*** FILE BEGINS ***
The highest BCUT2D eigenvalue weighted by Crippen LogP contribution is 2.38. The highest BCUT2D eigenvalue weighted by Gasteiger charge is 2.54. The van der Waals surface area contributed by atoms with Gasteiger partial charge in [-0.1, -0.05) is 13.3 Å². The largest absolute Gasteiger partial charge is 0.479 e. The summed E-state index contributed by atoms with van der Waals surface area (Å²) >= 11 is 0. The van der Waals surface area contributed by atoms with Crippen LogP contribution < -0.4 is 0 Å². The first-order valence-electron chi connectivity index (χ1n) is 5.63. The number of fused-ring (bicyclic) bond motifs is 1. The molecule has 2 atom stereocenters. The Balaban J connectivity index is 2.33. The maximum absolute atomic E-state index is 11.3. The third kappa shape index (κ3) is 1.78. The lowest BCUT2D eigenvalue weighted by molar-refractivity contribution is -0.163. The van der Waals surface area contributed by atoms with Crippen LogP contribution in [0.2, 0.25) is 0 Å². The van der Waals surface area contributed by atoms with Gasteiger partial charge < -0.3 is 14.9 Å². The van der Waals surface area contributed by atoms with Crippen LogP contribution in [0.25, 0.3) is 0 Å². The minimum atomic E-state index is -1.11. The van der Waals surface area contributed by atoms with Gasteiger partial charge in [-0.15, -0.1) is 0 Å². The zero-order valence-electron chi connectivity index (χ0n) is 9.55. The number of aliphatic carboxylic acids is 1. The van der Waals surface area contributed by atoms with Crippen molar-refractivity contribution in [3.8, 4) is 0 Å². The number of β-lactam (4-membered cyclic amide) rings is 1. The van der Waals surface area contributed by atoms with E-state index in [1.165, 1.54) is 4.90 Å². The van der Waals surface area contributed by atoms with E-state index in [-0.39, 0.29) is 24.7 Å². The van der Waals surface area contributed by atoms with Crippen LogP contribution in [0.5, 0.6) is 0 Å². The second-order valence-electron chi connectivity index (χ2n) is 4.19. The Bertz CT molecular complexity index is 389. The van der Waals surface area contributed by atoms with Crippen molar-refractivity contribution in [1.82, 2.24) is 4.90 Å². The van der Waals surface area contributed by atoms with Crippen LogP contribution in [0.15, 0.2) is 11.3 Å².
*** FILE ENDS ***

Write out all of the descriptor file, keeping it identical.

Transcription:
The highest BCUT2D eigenvalue weighted by Crippen LogP contribution is 2.38. The highest BCUT2D eigenvalue weighted by Gasteiger charge is 2.54. The van der Waals surface area contributed by atoms with Gasteiger partial charge in [-0.1, -0.05) is 13.3 Å². The largest absolute Gasteiger partial charge is 0.479 e. The summed E-state index contributed by atoms with van der Waals surface area (Å²) >= 11 is 0. The van der Waals surface area contributed by atoms with Crippen LogP contribution < -0.4 is 0 Å². The first-order valence-electron chi connectivity index (χ1n) is 5.63. The number of fused-ring (bicyclic) bond motifs is 1. The molecule has 2 atom stereocenters. The Balaban J connectivity index is 2.33. The maximum absolute atomic E-state index is 11.3. The third kappa shape index (κ3) is 1.78. The lowest BCUT2D eigenvalue weighted by molar-refractivity contribution is -0.163. The van der Waals surface area contributed by atoms with Crippen LogP contribution in [0.2, 0.25) is 0 Å². The van der Waals surface area contributed by atoms with Gasteiger partial charge < -0.3 is 14.9 Å². The van der Waals surface area contributed by atoms with Crippen LogP contribution in [0.25, 0.3) is 0 Å². The minimum atomic E-state index is -1.11. The van der Waals surface area contributed by atoms with Gasteiger partial charge in [-0.15, -0.1) is 0 Å². The zero-order valence-electron chi connectivity index (χ0n) is 9.55. The number of aliphatic carboxylic acids is 1. The van der Waals surface area contributed by atoms with Crippen molar-refractivity contribution in [3.8, 4) is 0 Å². The number of β-lactam (4-membered cyclic amide) rings is 1. The van der Waals surface area contributed by atoms with E-state index in [1.165, 1.54) is 4.90 Å². The van der Waals surface area contributed by atoms with E-state index in [-0.39, 0.29) is 24.7 Å². The van der Waals surface area contributed by atoms with Crippen LogP contribution in [0.5, 0.6) is 0 Å². The second-order valence-electron chi connectivity index (χ2n) is 4.19. The Bertz CT molecular complexity index is 389. The van der Waals surface area contributed by atoms with Crippen molar-refractivity contribution in [1.82, 2.24) is 4.90 Å². The van der Waals surface area contributed by atoms with Crippen LogP contribution in [0.15, 0.2) is 11.3 Å².